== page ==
On March 20, 2015, Google deprecated Google Earth Enterprise (GEE), which had contributed greatly to the market for geospatial “Digital Earth” products for large organizations, and announced that it would stop supporting it on March 22, 2017. The company had previously announced that it would discontinue support for the Google Earth API and the Google Maps Engine, while it continued to support and promote Google Earth Engine. GEE allows organizations to store and process terabytes of imagery, terrain, and vector data on their own servers, and publish maps securely for their users to view using Google Earth desktop or mobile apps, or through their own applications using the Google Maps API.
Some thought that GEE would quickly fade away after Google stopped supporting it and its users would switch to alternative platforms that are already on the market, or build new ones. However, GEE had become essential for many of its users, including U.S. and foreign military and intelligence agencies, which did not see many viable alternatives, given their investments into the product, and the amount of work it would take to make the change. Therefore, at the beginning of 2017, Google began to prepare to open source GEE and to turn over maintenance and support of the product to three of its partner companies: NT Concepts, Thermopylae Sciences + Technology, and Navagis. See www.opengee.org.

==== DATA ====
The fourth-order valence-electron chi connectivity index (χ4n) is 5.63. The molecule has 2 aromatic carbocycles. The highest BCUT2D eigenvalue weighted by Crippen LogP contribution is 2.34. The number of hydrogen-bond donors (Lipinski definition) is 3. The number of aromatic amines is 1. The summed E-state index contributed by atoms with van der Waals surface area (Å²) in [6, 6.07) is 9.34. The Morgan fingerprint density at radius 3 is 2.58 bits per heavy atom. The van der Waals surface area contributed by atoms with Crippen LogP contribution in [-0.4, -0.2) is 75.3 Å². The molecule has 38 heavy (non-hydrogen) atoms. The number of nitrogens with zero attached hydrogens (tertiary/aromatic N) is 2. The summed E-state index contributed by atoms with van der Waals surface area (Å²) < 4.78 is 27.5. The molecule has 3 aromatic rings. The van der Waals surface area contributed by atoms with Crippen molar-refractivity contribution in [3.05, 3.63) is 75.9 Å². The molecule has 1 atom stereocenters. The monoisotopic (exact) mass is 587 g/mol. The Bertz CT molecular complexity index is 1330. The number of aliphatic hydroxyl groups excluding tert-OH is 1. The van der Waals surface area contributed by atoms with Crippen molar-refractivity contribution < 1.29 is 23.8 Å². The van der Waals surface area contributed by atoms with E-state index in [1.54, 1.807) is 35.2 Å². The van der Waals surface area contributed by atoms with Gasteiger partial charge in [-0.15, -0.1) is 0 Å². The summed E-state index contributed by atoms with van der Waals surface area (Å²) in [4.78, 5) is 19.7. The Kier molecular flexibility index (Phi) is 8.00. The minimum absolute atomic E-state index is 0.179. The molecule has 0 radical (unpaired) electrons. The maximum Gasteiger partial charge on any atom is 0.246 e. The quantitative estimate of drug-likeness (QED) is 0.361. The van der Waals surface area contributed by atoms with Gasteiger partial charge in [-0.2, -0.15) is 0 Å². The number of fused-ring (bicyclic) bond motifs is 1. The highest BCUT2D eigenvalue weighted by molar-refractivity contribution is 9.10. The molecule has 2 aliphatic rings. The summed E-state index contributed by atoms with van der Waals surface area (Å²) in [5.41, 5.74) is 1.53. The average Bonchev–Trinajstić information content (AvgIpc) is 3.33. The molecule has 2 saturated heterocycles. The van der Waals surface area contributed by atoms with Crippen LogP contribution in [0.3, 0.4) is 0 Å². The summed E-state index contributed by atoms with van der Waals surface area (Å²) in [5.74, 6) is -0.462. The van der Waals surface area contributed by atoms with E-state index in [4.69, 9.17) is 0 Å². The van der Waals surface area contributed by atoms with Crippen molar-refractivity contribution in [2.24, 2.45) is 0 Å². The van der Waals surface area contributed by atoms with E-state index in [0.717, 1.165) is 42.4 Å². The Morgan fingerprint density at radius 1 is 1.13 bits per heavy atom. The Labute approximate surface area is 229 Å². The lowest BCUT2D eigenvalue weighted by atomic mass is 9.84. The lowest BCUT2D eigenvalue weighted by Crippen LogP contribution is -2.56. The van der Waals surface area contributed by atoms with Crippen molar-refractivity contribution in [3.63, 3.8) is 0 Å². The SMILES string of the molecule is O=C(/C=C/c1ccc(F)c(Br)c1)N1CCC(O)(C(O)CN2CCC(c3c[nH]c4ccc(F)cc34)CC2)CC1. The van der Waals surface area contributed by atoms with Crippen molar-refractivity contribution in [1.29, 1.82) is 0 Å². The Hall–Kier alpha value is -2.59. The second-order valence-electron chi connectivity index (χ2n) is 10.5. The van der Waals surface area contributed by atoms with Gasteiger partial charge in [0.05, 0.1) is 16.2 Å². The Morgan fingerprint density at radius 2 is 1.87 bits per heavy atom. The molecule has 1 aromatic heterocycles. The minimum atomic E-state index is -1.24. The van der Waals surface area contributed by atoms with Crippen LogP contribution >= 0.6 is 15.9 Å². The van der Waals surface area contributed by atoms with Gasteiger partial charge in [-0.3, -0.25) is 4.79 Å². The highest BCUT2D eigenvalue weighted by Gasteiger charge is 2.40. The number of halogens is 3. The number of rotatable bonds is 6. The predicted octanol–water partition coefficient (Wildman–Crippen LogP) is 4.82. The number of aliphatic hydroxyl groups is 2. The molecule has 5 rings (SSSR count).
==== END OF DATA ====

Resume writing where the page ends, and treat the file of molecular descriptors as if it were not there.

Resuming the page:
On March 23, Google published to a GitHub repository, under the Apache 2 license, three independent components within the Earth Enterprise baseline, for a total of 470,000 lines of code: